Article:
Darts is good for the brain

I have always been fascinated by the game of darts. It goes back to when I was a child and saw my mother throw her first dart. She had absolutely no idea about the game but has always possessed a deadly aim.

One day someone stuck a dart in her hand and she whacked it straight into the dead centre of the bullseye. She went tenpin bowling for the first time at the age of 86, again with no clue about technique, and knocked over all 10 pins on her fifth turn.

The great attraction of these games is that they offer the primeval excitement of hunting for prey, without the need to harm any living creature.

They also give an opportunity for children to develop their understanding of mathematical concepts in a natural way. The more sophisticated can even get excited about the gentle parabola of a dart's flight.

All of which leads me to congratulate the education minister who attended the world darts championship to cement a formal link between the sport and education. Should ministers be busy on the day, by the way, I shall be available to represent the DfES at this year's FA Cup Final (purely in the interest of mathematics, of course: goalkeepers narrowing the angle, keeping score, counting up spectators).

Although we do better in international comparisons in mathematics than used to be the case, we are still not especially brilliant at number. Only in innumerate Britain could a numeracy hour last as little as 45 minutes.

A DfES spokesman said about darts: "Some fans may struggle with the rapid mental arithmetic required to keep up with the sport. Others may not realise that their skill with mental arithmetic when playing darts could stand them in good stead if they returned to the classroom."

Fair enough. I can imagine that reception class teachers, if they took up darts, might find it easier to work out how many tickboxes they had filled in for each five-year-old in their class. In all they have to complete 117 items, or "treble 19, single 20, double top", as we say in the darts world.

The good news is that primary children are now better at handling numbers than was the case a few years ago. The bad news is that every numeracy hour, like Caesar's Gaul, is divided into three parts. Repeated and predictable lesson patterns, especially in the years leading up to Sats, are killing what for many children is a natural fascination with mathematics.

Our daily world teems with mathematics, as we are surrounded, not just by manifestations of number, but by shapes, spaces, dimensions, relationships, predictions, odds and probabilities. The curriculum development work over many years by my Exeter colleague, Professor David Burghes, is full of engaging examples of the mathematics of everyday life.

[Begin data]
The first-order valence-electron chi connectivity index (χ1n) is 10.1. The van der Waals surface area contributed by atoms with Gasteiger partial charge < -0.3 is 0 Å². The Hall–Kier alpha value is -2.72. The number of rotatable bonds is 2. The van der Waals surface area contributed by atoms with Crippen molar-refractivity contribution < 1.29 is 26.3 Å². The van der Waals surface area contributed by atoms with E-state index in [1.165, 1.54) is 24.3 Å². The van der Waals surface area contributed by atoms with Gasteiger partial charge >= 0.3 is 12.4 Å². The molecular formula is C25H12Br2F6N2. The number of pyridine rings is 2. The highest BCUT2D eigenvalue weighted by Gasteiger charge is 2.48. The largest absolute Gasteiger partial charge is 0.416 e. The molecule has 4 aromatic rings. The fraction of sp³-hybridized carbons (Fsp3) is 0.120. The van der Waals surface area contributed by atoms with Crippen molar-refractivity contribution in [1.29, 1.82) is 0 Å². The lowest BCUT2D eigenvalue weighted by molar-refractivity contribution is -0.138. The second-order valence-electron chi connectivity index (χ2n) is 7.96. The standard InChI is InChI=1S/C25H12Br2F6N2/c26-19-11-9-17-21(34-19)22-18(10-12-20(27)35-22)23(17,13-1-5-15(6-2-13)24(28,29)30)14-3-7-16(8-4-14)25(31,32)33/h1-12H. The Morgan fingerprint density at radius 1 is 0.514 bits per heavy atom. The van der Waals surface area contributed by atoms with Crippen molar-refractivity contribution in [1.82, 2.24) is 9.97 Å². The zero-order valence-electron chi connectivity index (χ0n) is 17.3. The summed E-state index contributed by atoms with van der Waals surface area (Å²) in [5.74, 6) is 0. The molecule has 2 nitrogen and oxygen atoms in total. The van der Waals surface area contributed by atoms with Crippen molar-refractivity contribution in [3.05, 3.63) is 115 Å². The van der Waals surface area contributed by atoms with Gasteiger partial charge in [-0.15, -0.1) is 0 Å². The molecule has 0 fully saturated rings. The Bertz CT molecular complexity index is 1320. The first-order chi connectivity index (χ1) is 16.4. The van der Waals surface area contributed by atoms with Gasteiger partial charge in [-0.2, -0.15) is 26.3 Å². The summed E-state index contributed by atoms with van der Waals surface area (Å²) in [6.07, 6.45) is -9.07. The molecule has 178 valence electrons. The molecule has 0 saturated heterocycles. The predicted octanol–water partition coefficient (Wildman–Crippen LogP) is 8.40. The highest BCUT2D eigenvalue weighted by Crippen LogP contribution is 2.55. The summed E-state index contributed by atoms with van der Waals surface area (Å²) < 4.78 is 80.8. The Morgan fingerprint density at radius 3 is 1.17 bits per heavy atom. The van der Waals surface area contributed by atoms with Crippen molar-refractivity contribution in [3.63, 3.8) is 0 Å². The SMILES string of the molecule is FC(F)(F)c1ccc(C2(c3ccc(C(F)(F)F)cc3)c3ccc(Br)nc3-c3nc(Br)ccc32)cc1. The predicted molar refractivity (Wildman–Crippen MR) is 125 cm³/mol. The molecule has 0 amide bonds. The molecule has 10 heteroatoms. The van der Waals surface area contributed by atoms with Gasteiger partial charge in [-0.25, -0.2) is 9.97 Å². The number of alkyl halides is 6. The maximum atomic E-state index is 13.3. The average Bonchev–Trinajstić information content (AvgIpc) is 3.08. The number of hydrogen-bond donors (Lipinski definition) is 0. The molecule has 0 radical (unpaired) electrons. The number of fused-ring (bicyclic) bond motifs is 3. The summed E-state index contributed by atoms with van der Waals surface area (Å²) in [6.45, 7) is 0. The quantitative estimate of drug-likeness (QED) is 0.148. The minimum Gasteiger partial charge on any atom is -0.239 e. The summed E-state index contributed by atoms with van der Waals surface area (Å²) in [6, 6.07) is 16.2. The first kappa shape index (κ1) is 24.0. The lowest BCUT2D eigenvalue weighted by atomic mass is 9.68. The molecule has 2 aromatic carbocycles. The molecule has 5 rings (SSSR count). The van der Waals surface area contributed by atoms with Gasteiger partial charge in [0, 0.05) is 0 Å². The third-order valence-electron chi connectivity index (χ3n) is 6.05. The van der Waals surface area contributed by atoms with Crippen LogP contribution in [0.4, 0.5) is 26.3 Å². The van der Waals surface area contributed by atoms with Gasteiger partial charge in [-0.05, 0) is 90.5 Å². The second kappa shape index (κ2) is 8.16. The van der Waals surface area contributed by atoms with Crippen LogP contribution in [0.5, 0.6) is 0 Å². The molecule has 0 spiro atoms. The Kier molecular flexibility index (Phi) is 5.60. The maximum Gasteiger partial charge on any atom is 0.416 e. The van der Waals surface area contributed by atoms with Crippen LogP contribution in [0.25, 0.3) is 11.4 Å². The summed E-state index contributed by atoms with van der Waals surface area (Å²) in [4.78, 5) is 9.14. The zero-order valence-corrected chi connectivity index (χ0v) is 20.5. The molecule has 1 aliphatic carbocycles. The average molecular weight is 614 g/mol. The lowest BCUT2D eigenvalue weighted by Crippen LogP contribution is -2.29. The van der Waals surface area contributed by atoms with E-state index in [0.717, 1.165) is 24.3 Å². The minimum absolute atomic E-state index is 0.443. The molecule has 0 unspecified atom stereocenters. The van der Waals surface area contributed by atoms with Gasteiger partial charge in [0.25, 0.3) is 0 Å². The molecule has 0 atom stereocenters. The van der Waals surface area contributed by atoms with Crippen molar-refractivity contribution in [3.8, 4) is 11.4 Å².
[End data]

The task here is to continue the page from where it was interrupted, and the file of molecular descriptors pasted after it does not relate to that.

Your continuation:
What is more, children are quite clever at addressing problems in an intuitive way. In very early childhood they are able to devise their own equivalents of plus and minus, for example, before they ever meet these formal notions in school.

In some countries there are uneducated street children who can do complex calculations in their head. Sadly it is often to do with drug peddling or other illegal activities.

I can remember the son of a bookmaker who could calculate complex odds, because he helped his dad. Or the coal merchant's son, rapidly working out the cost of several bags of this and that. Both were bereft in the more formal setting of school maths.

So ministers' encouragement of links between school maths and the everyday world is to be welcomed. It challenges the imagination, beats off the diet of dreary repetitions, and capitalises on children's natural ways of observing, deducing and learning. It is also very enjoyable.

It is a little known fact that the new secretary of state is leading this push for more interesting and meaningful mathematics.

When she was appointed there was some misreporting about her, suggesting that she came from a private school background and belonged to a little-known religious group, but I can now reveal the truth.

As a Bolton Wanderers fan Ruth Kelly must, ipso facto, be a traditional northern working- class Labour politician. Her name is Elsie Ramsbottom, former pupil of Eebygum community college, and she is not a member of Opus Dei, but rather of Hopus Dei (pronounced without the "H" in the north).

"Hopus" is clearly the Latin word for hops, so the northern group 'opus Dei must be dedicated to the drinking of real ale.

Look out for our Elsie down at the Dog and Duck, doing her bit to support interesting ways of learning mathematics by counting up the number of customers ordering a pint of Old Peculiar.

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